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Campus Life Spotlight: Hmong Reading Group

Posted on Feb 8, 2011
Hmong culture clash a weekly discussion on UW-Superior campus.

About 15 UW-Superior students, faculty, and staff are gathering weekly this semester to read and discuss the Hmong culture, Western medicine, and how the culture clash affects our lives on campus.  Coordinated by Mickey Fitch from Residence Life, this reading group was born from the idea of needing to further explore underrepresented groups on our campus.  Mid fall semester, CELT announced the annual UW System Institute on Race and Ethnicity's Campus Reading Seminar grant program, which supports the purchasing of books for up to fifteen campus community members.

This year's group is reading Anne Fadiman's The Spirit Catches You and You Fall Down.  Written in 1998, the book is an anthropological study of Fadiman's observations of the Lee family.  At the center of the Lee family is young Lia Lee, born in 1981, who was diagnosed with epilepsy from birth.  The book chronicles the clash of a Hmong immigrant family in California attempting to seek medical care for their young child and the Western medicine trained doctors who attempt to treat Lia in an Americanized regimen of medications and hospitalizations.  The book is a very intimate portrayal of the language barriers, cultural and spiritual beliefs, concepts of illness, and coping with medical struggle that existed for this family.

The campus reading group is one of several reading groups that have formed on the UW-Superior campus over the years.  Since the grant programs inception six years ago, three other reading groups have been funded on our campus.  This year, the group meets weekly in the Yellowjacket Union to discuss a few chapters at a time and will be meeting until April.  The group, which has many cultures within itself, is a respectful, trusting, and eye-opening weekly opportunity for our campus to learn more about the Hmong people.  The group consists of several undergraduate students (domestic and international), academic staff (from Campus Life, Multicultural Student Services, Dean of Students, First Year Experience, Career Services, AmeriCORPS, GEARS, and Student Activities), and faculty (from History).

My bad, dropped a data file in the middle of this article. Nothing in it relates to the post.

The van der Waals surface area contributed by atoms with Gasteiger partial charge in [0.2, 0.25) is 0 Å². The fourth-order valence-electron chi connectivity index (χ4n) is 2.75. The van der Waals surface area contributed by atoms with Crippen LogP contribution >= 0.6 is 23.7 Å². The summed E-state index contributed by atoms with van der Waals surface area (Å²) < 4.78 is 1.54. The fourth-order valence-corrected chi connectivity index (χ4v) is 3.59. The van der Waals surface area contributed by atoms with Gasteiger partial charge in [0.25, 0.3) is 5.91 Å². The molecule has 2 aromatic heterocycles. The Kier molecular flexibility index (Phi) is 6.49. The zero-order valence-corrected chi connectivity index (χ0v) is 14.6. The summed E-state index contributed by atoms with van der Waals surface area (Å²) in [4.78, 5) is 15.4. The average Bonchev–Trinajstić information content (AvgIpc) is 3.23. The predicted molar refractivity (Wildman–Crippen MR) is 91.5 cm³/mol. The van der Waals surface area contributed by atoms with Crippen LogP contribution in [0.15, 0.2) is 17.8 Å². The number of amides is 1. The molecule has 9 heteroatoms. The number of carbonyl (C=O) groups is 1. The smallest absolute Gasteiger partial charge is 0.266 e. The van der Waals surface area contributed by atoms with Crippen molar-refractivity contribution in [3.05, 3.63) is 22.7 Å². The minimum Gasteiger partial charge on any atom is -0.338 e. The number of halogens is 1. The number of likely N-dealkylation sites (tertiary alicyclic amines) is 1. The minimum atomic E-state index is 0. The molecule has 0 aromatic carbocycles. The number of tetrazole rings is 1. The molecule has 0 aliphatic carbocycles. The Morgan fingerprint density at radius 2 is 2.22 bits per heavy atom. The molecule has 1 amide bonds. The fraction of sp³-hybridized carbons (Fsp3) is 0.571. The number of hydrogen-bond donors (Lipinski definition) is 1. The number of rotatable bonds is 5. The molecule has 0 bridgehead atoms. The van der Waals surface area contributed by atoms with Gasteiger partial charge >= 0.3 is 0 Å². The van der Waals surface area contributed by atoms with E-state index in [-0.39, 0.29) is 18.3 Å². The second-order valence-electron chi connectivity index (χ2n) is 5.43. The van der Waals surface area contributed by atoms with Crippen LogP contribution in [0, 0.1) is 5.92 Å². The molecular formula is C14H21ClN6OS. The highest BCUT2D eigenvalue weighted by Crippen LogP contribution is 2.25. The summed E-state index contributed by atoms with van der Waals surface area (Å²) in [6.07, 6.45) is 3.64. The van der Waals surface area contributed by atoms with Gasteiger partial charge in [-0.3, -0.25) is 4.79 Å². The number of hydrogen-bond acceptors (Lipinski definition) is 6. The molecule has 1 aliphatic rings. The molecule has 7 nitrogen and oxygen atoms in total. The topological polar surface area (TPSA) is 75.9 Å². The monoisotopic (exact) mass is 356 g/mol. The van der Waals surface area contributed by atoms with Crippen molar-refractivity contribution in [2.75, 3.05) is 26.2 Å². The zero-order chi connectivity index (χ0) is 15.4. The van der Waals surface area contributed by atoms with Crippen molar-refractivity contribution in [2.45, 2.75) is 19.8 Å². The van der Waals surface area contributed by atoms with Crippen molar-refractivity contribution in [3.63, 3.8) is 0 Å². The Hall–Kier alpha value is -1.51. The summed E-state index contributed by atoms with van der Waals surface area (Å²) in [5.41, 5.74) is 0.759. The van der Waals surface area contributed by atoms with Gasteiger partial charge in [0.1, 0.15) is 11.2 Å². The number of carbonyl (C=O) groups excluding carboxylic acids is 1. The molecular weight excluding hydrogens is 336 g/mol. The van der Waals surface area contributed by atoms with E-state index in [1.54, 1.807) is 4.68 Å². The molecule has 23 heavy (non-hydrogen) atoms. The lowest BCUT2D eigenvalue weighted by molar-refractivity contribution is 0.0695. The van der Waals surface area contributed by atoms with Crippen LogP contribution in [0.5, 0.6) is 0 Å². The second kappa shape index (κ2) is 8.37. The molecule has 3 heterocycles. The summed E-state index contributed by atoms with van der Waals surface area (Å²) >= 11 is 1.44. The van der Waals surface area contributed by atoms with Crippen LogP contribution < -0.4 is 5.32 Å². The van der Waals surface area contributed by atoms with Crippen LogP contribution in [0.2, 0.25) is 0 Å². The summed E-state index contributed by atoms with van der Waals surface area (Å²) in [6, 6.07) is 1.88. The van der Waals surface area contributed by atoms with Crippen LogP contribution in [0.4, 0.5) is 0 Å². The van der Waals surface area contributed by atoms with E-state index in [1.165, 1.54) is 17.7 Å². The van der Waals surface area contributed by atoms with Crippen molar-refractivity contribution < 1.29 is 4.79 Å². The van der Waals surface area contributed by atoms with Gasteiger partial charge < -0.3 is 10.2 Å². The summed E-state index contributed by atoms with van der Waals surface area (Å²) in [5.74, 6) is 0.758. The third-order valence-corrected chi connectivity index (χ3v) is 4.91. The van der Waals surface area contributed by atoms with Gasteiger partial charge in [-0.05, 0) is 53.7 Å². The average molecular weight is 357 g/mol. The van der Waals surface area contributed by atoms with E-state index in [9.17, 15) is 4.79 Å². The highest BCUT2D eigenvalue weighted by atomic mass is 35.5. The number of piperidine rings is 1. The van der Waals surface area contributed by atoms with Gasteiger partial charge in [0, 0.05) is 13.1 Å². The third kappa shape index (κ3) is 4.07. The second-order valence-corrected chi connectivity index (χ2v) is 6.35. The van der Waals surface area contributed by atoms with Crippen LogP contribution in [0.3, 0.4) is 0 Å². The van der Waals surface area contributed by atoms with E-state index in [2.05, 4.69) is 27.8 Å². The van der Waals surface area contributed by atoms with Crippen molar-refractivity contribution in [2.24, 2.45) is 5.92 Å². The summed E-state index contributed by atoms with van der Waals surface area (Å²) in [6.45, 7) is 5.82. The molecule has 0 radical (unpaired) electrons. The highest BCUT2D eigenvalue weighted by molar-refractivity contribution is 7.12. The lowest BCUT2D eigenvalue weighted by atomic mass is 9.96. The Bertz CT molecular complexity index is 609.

Though only a few weeks and six chapters into the book, the discussion is rich with varied perspectives across our campus community.  The real joy of this group is the informal opportunity for a variety of campus community members to get together outside of the classroom and continue the lifelong learning goals that UW-Superior aspires to within the Liberal Arts Initiative.  The casual atmosphere allows for students to engage in conversations with faculty and staff in a non-graded, non-hierarchal format where learning happens across a variety of spectrums.  Certainly this reading group also increases our campus's movement towards UW System Inclusive Excellence in all programs and services.  The conversations are deep, honest, and informative for all the the participants and truly do allow for the inclusion, equity, and appreciation of diverse cultures that UW-Superior is home to.


For more information, questions, and comments, please contact Mickey Fitch.

 
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